I will throw in that I very seriously studied Theravada Buddhism for a number of years and while I have enormous respect for much of it, especially the ethical holdings and those Buddhists who take those very seriously and recognize that their meditation practice is one of the great gifts to the human culture and something that Christians could benefit from studying, adapting and practicing, I found its metaphysical basis unconvincing and its relative lack of an emphasis on justice unsatisfying.   That it was based on an admirable rejection of the developing caste system of India makes that rather mystifying to me.   I practice a form of meditation derived from Buddhist discoveries but in a context of the Jewish-Christian tradition that I doubt would please most Buddhists but which I find works.

So, I think I'll remain unchurched, more or less.  I won't even call myself a "Christian" because so many people think they know what that means and what they mean has nothing to do with what it would mean if I used the word.  I would include a lot of Christians in that because so much of the claim on the word has nothing to do with Jesus or the Jewish prophetic tradition, the law or anything to do with the greatest of all innovations in that line, justice and equality.   I think a lot of those who claim the term for themselves are liars and hypocrites and do nothing but discredit the word by their actions.  I don't think it would be useful to take the word on while that's one of its most commonly misused denotations.   Though that was what the sci-ranger, atheist blog boy wanted it to be understood as meaning.   I have noted a number of times that they and the "Christian" right have a lot more in common than either of them would like to admit.

*  Not to mention that they don't deserve any confidence or respect either.  But I might get into one of the very emblems of that cultural elite, Thomas Friedman's call to now support ISIS and the fact that he can still work in that media more than a dozen years after his support for the biggest foreign policy disaster in American history, but I'm still trying to wrap my head around such an enormous symbol of the total decadence and dishonesty that represents.   And he's only one of those who could be chosen.

Update:   About two hours after I posted this, this interview with Garry Wills (not to be confused at all with George F. Will) on the past, present and future of the Catholic Church was posted.   He notes many interesting things about how, contrary to what traditionalists and neo-atheists like to claim about the monolithic, dictatorship they represent as the Catholic Church, that it is a far different entity.   I like his point about how bishops will say things they know the current pope will like and not say things they know he'll dislike as a means of advancing themselves - for good or bad depending on the pope - but that Catholics have a long history of just ignoring what Popes say when it doesn't match reality.

I also would point out that he expresses the hope that the Catholic church becomes more Protestant, which sort of goes along with what I'm saying about not choosing among the various ones because they all have their good points.  I think the decline of the old liberal churches (a decline, itself, over sold) has been far more of a disaster for liberalism in the United States than the wise refusal of the various anti-religious cults.   I'm hoping that trend continues as the new atheism gets ever older and more revolting.


  1. I'd just been through the Wills interview (lightly; I'll read it again later), and glanced at the comments, which included the usual measure of complete dross (no gold yet, by the way). Already monkeys flinging poo about the Catholic church of their imagination, disregarding whatever reality Wills presented (and his summation of the Church as an institution was, I thought, particularly fine).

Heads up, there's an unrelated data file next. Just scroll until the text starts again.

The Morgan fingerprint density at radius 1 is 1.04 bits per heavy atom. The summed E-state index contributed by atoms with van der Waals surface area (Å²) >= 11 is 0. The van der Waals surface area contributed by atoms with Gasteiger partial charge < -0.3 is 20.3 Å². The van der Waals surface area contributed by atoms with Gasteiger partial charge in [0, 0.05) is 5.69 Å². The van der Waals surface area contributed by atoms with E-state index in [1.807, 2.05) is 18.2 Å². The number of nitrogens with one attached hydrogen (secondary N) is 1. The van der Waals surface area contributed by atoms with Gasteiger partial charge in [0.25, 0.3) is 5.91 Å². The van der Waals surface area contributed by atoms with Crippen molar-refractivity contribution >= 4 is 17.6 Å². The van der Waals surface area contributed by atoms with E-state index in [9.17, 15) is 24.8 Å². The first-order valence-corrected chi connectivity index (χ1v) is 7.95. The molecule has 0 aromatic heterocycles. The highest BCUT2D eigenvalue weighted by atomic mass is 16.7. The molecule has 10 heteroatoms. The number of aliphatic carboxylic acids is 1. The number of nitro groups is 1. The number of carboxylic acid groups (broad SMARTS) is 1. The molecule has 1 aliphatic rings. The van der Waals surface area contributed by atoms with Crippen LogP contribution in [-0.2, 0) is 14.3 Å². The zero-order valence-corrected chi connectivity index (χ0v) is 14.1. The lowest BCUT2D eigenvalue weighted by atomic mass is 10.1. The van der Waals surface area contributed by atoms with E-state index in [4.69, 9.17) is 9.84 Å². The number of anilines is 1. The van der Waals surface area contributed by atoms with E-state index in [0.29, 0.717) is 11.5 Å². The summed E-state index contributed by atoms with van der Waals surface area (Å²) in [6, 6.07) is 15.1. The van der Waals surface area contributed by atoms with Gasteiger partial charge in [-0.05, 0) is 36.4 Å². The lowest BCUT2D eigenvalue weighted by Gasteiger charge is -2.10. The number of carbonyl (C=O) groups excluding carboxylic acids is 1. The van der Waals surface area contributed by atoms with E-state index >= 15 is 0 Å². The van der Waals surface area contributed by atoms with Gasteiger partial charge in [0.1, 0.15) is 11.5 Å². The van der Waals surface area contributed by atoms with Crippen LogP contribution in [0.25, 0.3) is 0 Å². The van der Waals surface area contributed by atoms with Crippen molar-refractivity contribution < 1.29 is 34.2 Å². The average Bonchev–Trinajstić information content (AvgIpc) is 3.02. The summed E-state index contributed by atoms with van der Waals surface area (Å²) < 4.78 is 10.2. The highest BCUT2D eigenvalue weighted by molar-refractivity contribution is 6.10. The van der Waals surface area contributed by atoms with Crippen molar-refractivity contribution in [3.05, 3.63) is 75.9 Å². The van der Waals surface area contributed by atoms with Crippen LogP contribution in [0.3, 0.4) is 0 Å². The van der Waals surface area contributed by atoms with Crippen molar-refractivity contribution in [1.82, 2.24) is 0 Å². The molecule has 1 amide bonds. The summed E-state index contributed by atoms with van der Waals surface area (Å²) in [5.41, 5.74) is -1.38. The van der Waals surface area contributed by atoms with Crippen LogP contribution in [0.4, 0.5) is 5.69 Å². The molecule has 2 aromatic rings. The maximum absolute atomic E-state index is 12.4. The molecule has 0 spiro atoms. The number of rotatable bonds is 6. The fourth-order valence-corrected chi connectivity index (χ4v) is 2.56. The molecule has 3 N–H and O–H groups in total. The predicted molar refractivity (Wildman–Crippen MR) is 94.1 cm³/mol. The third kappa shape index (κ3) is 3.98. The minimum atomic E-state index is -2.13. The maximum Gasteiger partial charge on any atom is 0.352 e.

I especially liked what Wills said about what Francis (or any pope) can do and not do. Reminds me of the people demanding Elizabeth Warren run for POTUS because that will solve all our national, international, and political problems.

    As if.

    Funny how people who scream on the internet (or write articles on the internet) can't seem to understand a "superman," an "ubermensch," is not going to solve everything and fix all our institutions so they suit each of us particularly and individually. More and more of the internet I find to be similar to children playing in a sandbox, each demanding the others there play the game one person wants to play; but each, of course, demanding to be that one person.

    I don't know that the internet has infantilized us; but it isn't improving us by one jot. Of course, what would?

    I am working out my spirituality with fear and trembling, but I'm giving less and less consideration to what the critics of my approach would say, and considering more and more what I think is valuable is what matters. I am, for example, less and less interested in ideas, and more and more interested in what actions help people in need. Or just people.

    Tolstoy's question, "How should we then live?", seems the most burning of all. A recent post on Salon about American racism had a lot of initial comments complaining about having to consider the issue personally, about having to take on the responsibility for the racism that made this country what it is, this culture what it is. Shortly after that, the comments turned to how dumb racists are. The latter is a much easier topic to consider; but it's barely worth consideration.

    So slapping labels on people, declaring your group the only one with sound thinking, drawing circles about you and declaring "I am holier than thou" (which is what they mean, even if they are atheists): I'm tired of it. It's just children shrieking because they can't have their way.

  2. I think Warren should run for Pope, then declare Quakerism as the One True Religion.

    *eats vanilla-flavored unicorn poop ice cream thoughtfully*

    1. Nah, wouldn't suit you. Look at how the congress bosses around the District of Columbia, I can't imagine them getting a say in what Quakers do. They'd probably want to sell off the meeting houses to rich people to convert into 16th homes.

  3. Oh, I would start a splinter sect called Unfriendlies. Or maybe Forsakers.